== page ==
However, on Saturday the media blackout seemed to have ended after the 100+ arrests that had occurred during the march. Many local media outlets, including NY1 and PIX 11, appeared at Liberty Plaza and began interviewing the demonstrators. The arrests have also caught national attention as various videos of the events have been uploaded to YouTube and have been trending on Twitter. Many highlight peaceful protesters being grabbed and shoved onto the ground, and a popular video of a deaf girl being sprayed with mace by a white-collar police officer has been circulating the Internet. Other reports of brutal arrests include a protestor who was given a life-threatening concussion by a police officer and left in a van while being refused medical care. Many on the ground have also noted that the police arrests were targeting certain individuals; those who were arrested were usually young and sporting a “hippie” aesthetic, while the elderly and more conventionally dressed individuals were left unharmed. Additionally, the arrests have been made on baseless charges, such as loitering or filming a police officer. As a result of the violent harassment being shown to the demonstrators and the police forces refusal to respect their first amendment rights, occupywallst.org has demanded the resignation of Police Commissioner Raymond W. Kelly for his inability to control his most senior officers, and that Mayor Michael Bloomberg address their general assembly and apologize for the police brutality and the media cover-up that followed.
But as many observers have been quick to point out, this is not a battle between the police and demonstrators. Nick Sloper, a junior student at SUNY Geneseo who attended the demonstration this weekend, almost risked arrest when a line of police officers split off a group from the march onto a side street and netted them in from both sides. He escaped arrest by walking towards one end of the mesh net being held up by a police officer, who began visibly crying and pushed down the net to allow for his escape. “I looked to my right to find a female police officer holding the end of the mesh net, eyes wide with what I understood in that moment to be shame” recounted Sloper. “As we made eye contact, tears began to run down her face. She looked down at the mesh and lowered it about two feet, then looked back at me. I knew she was letting me go. I ran as fast as I could and leaped over the orange mesh, followed by three or four others.”
This story highlights the disjunction between white-collar and blue-collar officers within the force. Many of the officers identify with the “99%”, and have been feeling remorse for their actions against the protestors. A demonstrator who was arrested and thrown into a van with two girls who were pepper sprayed tweeted from his account, @Pulseofprotest, the following message from zip-tied hands behind his back –– ‘I'd rather just die today, we're so sorry for you, can't believe we're being ordered to do this’ - NYPD officer to girls who had been maced and are being detained.” Yet the repentance is not a matter of empty words; as of Monday, over a hundred NYPD officers have refused to come into work, having had enough of the aggressive tactics the police department is deploying on civilians.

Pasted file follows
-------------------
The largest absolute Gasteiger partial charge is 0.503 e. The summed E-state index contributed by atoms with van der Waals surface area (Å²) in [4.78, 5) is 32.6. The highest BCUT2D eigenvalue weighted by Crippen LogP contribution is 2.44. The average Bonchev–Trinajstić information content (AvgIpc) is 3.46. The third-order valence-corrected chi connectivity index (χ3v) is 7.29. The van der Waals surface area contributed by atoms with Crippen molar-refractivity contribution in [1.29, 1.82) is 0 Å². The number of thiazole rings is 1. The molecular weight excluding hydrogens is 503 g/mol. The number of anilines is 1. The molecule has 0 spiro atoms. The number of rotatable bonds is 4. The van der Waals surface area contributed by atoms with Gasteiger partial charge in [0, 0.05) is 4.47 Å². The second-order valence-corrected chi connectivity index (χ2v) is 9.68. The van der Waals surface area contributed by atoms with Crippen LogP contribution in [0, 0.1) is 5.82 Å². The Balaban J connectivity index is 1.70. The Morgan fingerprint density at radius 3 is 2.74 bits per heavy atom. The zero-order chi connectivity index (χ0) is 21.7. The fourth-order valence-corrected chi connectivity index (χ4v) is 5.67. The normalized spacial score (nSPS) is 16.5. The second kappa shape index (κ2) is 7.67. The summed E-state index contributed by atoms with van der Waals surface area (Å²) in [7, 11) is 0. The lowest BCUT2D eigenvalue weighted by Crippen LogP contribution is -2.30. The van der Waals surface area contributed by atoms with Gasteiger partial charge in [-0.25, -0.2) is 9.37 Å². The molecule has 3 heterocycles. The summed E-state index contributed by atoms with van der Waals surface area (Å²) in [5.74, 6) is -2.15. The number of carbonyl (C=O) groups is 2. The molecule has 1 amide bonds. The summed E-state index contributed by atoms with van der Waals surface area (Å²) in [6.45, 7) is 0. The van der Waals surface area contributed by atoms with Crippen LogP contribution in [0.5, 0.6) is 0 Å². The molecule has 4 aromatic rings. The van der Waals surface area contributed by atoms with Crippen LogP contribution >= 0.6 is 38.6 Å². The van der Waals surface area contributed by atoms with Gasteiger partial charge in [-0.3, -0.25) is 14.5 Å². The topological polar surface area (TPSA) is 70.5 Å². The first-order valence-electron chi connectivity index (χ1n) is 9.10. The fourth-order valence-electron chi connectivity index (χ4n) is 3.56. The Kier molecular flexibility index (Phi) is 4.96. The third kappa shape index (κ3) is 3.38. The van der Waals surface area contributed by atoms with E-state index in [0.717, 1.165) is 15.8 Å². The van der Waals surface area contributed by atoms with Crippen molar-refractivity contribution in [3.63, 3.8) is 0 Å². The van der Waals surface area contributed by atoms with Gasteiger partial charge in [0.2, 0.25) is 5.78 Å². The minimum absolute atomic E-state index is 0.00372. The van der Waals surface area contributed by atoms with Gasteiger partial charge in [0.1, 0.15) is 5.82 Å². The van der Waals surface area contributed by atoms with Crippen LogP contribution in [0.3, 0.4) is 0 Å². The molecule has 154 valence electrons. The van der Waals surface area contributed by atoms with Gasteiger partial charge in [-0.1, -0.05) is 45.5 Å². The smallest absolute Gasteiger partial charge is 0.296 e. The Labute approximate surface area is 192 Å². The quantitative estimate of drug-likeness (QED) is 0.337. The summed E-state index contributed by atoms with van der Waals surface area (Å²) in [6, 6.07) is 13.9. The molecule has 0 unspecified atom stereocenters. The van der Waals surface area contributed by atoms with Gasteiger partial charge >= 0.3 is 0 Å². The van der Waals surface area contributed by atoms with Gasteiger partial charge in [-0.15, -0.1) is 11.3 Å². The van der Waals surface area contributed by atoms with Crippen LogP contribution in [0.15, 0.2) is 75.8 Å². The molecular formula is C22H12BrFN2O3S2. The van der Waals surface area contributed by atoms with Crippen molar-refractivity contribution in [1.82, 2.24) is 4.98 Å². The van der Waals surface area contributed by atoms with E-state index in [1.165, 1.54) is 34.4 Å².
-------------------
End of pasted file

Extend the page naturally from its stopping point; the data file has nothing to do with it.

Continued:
But where is it to go from here? Following the mass arrests, many of the demonstrators realized that the use of scare tactics by the police and the lack of media coverage has left them unorganized and unrecognized. Yet they are fully aware and committed to their fight, and are determined to stay in Liberty Plaza for weeks, even months, until the American public wakes up and demand a free and egalitarian society. As they continue to receive international support and cities across the nations begin to set up their own demonstrations in solidarity, in what is now being coined the “American Autumn,” they appear determined to maintain their zeal through whatever obstacles they may face. As long as they are given food to eat and a spot on the concrete to sleep on, they will continue to represent the rest of the 99% of Americans who do not have the ability to speak up for themselves and fight for their rights.
Kevin Casteneda is a student at SUNY Geneseo, he is from New York City. If you would like to reply to Kevin feel free to email him: email@example.com. The GeneseeSun.com does not endorse any columnists views it only provides a forum for freedom of speech to be exercised. All those interested in writing as guest columnist for the GeneseeSun.com should email firstname.lastname@example.org